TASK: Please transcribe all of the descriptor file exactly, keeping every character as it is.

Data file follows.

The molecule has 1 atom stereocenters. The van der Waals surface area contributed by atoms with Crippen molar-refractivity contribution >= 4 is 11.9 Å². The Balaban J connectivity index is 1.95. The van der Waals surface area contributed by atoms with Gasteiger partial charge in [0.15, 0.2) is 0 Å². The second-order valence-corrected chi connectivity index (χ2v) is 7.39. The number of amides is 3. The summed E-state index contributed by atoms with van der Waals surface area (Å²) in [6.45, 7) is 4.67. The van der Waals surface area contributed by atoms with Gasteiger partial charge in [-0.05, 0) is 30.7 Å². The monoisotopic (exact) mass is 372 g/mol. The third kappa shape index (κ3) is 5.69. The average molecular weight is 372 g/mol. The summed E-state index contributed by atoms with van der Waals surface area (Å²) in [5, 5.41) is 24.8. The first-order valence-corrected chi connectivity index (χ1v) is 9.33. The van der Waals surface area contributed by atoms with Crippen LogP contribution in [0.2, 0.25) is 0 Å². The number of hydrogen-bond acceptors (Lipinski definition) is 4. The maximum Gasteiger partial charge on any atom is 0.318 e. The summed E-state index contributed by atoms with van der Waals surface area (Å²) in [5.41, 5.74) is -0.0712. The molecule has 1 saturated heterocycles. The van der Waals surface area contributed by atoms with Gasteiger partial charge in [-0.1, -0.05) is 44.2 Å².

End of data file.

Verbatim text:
The molecule has 1 atom stereocenters. The van der Waals surface area contributed by atoms with Crippen molar-refractivity contribution >= 4 is 11.9 Å². The Balaban J connectivity index is 1.95. The van der Waals surface area contributed by atoms with Gasteiger partial charge in [0.15, 0.2) is 0 Å². The second-order valence-corrected chi connectivity index (χ2v) is 7.39. The number of amides is 3. The summed E-state index contributed by atoms with van der Waals surface area (Å²) in [6.45, 7) is 4.67. The van der Waals surface area contributed by atoms with Gasteiger partial charge in [-0.05, 0) is 30.7 Å². The monoisotopic (exact) mass is 372 g/mol. The third kappa shape index (κ3) is 5.69. The average molecular weight is 372 g/mol. The summed E-state index contributed by atoms with van der Waals surface area (Å²) in [5, 5.41) is 24.8. The first-order valence-corrected chi connectivity index (χ1v) is 9.33. The van der Waals surface area contributed by atoms with Crippen LogP contribution in [0.2, 0.25) is 0 Å². The number of hydrogen-bond acceptors (Lipinski definition) is 4. The maximum Gasteiger partial charge on any atom is 0.318 e. The summed E-state index contributed by atoms with van der Waals surface area (Å²) in [5.41, 5.74) is -0.0712. The molecule has 1 saturated heterocycles. The van der Waals surface area contributed by atoms with Gasteiger partial charge in [-0.1, -0.05) is 44.2 Å².